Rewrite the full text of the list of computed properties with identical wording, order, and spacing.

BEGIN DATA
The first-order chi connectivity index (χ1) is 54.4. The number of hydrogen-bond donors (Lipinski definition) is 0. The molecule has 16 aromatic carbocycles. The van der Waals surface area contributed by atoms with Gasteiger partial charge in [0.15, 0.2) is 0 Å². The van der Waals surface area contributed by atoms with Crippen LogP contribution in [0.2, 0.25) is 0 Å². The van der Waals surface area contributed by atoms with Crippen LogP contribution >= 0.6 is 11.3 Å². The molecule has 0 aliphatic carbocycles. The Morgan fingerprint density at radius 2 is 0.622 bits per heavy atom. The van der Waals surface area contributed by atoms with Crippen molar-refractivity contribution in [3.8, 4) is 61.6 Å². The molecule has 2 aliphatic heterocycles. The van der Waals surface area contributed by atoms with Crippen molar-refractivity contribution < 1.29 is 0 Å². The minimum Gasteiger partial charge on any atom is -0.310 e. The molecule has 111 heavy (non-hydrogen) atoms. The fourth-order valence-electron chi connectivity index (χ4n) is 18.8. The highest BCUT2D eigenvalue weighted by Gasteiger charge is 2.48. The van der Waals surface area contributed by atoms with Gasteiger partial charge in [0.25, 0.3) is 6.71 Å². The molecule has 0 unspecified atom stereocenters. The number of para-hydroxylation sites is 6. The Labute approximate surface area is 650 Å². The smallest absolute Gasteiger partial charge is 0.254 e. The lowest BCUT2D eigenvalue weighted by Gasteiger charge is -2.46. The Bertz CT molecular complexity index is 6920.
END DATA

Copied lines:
The first-order chi connectivity index (χ1) is 54.4. The number of hydrogen-bond donors (Lipinski definition) is 0. The molecule has 16 aromatic carbocycles. The van der Waals surface area contributed by atoms with Gasteiger partial charge in [0.15, 0.2) is 0 Å². The van der Waals surface area contributed by atoms with Crippen LogP contribution in [0.2, 0.25) is 0 Å². The van der Waals surface area contributed by atoms with Crippen LogP contribution >= 0.6 is 11.3 Å². The molecule has 0 aliphatic carbocycles. The Morgan fingerprint density at radius 2 is 0.622 bits per heavy atom. The van der Waals surface area contributed by atoms with Crippen molar-refractivity contribution in [3.8, 4) is 61.6 Å². The molecule has 2 aliphatic heterocycles. The van der Waals surface area contributed by atoms with Crippen molar-refractivity contribution < 1.29 is 0 Å². The minimum Gasteiger partial charge on any atom is -0.310 e. The molecule has 111 heavy (non-hydrogen) atoms. The fourth-order valence-electron chi connectivity index (χ4n) is 18.8. The highest BCUT2D eigenvalue weighted by Gasteiger charge is 2.48. The van der Waals surface area contributed by atoms with Gasteiger partial charge in [0.25, 0.3) is 6.71 Å². The molecule has 0 unspecified atom stereocenters. The number of para-hydroxylation sites is 6. The Labute approximate surface area is 650 Å². The smallest absolute Gasteiger partial charge is 0.254 e. The lowest BCUT2D eigenvalue weighted by Gasteiger charge is -2.46. The Bertz CT molecular complexity index is 6920.